We’ve just announced that Miami Dade County Public Schools in the USA will be providing 100,000 Windows 8 devices for their students by August 2015, starting this term with HP and Lenovo computers for 13,000 primary and 15,000 middle school students. It is part of the bigger programme of technology initiatives in partnership with Microsoft, which includes their 350,000 students getting to Microsoft Office for use on their personal computers at home or school, and the use of the IT Academy programme to provide a new job training programme.
A recent IDC Study, which scanned more than 14 million job postings, found that the most in-demand skills for the top jobs through 2020 are the modern skills such as communication, problem solving and teamwork, coupled with the technical skills of Microsoft Office. In fact, Microsoft Office is the No. 2 skill employers are looking for in the highest-paying jobs, and No. 3 skill in all jobs.
Although in these announcements people (and journalists) often focus on the ‘new things’ like software and devices, what is underpinning the whole initiative is a clear focus on improving teaching and learning. As Margo Day, from Microsoft in the US, says in the announcement:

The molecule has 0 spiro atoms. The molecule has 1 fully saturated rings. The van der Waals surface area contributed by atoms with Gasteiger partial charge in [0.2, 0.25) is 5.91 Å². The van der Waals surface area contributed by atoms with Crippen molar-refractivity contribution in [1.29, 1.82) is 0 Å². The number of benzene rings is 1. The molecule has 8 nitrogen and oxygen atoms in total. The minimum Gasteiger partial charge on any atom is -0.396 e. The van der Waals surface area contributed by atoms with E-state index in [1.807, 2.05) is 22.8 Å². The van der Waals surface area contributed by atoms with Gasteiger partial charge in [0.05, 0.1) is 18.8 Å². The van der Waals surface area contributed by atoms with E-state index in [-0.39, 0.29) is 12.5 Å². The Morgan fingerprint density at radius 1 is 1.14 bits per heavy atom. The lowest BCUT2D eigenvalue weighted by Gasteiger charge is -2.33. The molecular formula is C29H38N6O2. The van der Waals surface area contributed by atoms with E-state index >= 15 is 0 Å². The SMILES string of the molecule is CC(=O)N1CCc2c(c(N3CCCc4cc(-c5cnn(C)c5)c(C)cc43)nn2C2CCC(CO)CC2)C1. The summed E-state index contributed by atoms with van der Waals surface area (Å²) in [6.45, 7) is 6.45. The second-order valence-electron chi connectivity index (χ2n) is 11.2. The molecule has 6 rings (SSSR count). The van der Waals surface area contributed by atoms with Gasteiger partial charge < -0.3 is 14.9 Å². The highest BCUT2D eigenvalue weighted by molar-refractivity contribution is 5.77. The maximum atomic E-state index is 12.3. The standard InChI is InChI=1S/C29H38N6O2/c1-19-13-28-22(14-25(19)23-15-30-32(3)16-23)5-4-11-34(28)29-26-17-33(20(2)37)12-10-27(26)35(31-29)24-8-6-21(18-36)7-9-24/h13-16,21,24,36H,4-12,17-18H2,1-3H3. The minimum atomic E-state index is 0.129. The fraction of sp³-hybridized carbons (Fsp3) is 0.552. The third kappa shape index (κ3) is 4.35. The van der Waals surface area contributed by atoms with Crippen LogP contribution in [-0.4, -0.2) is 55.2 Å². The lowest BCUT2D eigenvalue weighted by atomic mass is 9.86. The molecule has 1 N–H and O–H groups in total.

Now, make no mistake — we know technology on its own will not close this education gap; it alone won’t improve test scores. Yet, it is powerful when used effectively. The empowered teacher and flexible technology combination can be a magical mix.
We applaud (Miami-Dade County Public Schools) for carefully looking at the needs of its teachers and students before making the decision of which technology solution to implement. Microsoft is committed to helping teachers at Miami Dade learn new ways to teach with technology. It’s critical to help teachers reduce the time they spend on administrative tasks such as grading homework. With the use of tools such as shared OneNote Notebooks, this is finally possible. Ultimately we want to help teachers spend the most time doing what they do best and love to do most: teach.
For the students, it was wonderful to see Miami-Dade deeply consider the diverse needs of its student population and avoid a one-size-fits-all technology solution.
Miami Dade is the 4th largest US school district, so this is a significant programme, and it follows on just two days after our announcement of a partnership to support wider access to technology for US public schools. That initiative includes a partnership with device manufacturers to lower the cost of Windows devices for schools, as well as teacher and student training resources, and even the provision of advertising-free internet search through Bing for Schools.